It was a time of required chapel and formal dinners. Blazers and ties were the dinner attire, and tables were set with white tablecloths and cloth napkins. We learned table etiquette from the masters and wives, who sat with us and prompted us to engage in proper conversation.

2011 is not my reunion year, and so there was only one other member of my class in attendance for the weekend. I did not know him during my school years, and I did not meet him this time around. Apart from a meeting in the chapel and a meal under a tent, I spent most of my short time on campus wandering the campus buildings in the rain.

There were new buildings, of course, and the old buildings had been updated over the years. But I was surprised at how much was familiar. I was startled at how quickly the old feelings came back and how powerfully memories of my teen years returned.

The smells of the classroom building, the familiar sound of climbing the old stairwells, the arrangement of the furniture in the lobby, all brought back long-forgotten feelings. I felt like a character in a science-fiction movie who suddenly finds himself transported through time. If I looked in a mirror I thought I might see a fifteen year old with a bad haircut and acne staring back at me.

I missed the multi-media presentation on the schedule entitled “A Walk Down Memory Lane,” but I had my own personal walk. Even though it is summer, I could envision the front walk covered with snow. I could feel the weight of my tweed sport coat and long scarf with school colors.

I could hear the steam escaping from the old radiators and see the frost coating the single-paned windows. As I opened the door to my old dorm room, I half expected to see my old roommate sitting at his desk and listening to classical music on his record player.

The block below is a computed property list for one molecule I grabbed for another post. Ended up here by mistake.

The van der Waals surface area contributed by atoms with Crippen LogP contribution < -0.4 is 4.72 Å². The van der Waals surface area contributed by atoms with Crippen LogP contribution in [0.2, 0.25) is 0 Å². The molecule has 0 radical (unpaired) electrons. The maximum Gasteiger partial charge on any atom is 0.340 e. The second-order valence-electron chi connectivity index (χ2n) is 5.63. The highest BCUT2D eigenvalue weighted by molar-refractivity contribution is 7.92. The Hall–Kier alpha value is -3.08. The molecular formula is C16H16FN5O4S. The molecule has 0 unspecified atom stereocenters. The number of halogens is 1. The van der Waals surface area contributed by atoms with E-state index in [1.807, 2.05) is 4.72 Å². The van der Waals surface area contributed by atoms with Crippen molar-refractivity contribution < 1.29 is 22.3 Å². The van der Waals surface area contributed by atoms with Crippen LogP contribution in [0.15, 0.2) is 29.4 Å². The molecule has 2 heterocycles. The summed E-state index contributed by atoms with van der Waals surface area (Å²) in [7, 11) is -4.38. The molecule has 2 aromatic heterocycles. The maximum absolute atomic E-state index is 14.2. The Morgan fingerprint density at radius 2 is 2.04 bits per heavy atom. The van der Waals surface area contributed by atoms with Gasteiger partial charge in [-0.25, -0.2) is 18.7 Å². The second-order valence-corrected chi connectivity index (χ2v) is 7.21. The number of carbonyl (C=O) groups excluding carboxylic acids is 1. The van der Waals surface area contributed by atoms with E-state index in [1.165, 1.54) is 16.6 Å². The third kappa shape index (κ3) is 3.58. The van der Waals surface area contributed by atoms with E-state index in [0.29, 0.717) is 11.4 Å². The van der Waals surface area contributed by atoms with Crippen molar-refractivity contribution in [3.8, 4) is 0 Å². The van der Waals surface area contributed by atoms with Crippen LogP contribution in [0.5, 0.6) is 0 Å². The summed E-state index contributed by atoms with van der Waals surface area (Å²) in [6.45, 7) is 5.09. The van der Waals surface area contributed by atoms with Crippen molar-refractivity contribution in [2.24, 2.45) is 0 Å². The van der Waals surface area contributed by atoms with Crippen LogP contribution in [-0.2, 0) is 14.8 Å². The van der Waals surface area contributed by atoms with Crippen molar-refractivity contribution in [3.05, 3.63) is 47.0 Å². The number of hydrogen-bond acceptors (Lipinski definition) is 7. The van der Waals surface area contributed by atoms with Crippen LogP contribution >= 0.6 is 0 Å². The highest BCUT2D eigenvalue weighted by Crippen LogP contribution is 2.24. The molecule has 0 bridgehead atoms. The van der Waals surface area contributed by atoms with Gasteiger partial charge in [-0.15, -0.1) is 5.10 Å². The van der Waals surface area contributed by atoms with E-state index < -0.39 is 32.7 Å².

I passed the door where I had sat on the floor of a master’s apartment while the Poetry Club analyzed T.S. Elliot’s “The Love Song of J. Alfred Prufrock.” I could taste the tea and remember the sound of Mr. Mac’s voice as we played cribbage in his bachelor apartment, a one-on-one habit that undoubtedly would be forbidden in our scandal-phobic society today.

I could picture the World War I vets sitting on the front porch of the New Hampshire Veterans Home as I walked past. I remember a trip to hear Satchmo play his horn at Plymouth State College and a trip to Franklin to see the new film, “Dr. Zhivago.” I remember the loneliness of being separated from my family, the kindness of the faculty, the thrill of being intellectually challenged by the academic material.

I remember a chapel sermon by the school’s chaplain about the spiritual impact of his military service in Korea. I even remember the title after all these years: “The Razor’s Edge” (undoubtedly borrowed from Maugham.) I remember visits to the chapel by Franciscan friars recruiting brothers for the monastic life.

I remember classes on Philosophy of Religion and Ethics taught by the chaplain. (Would a school offer such classes today?) I wonder now how much those religious discussions influenced my later decision to enter Christian ministry.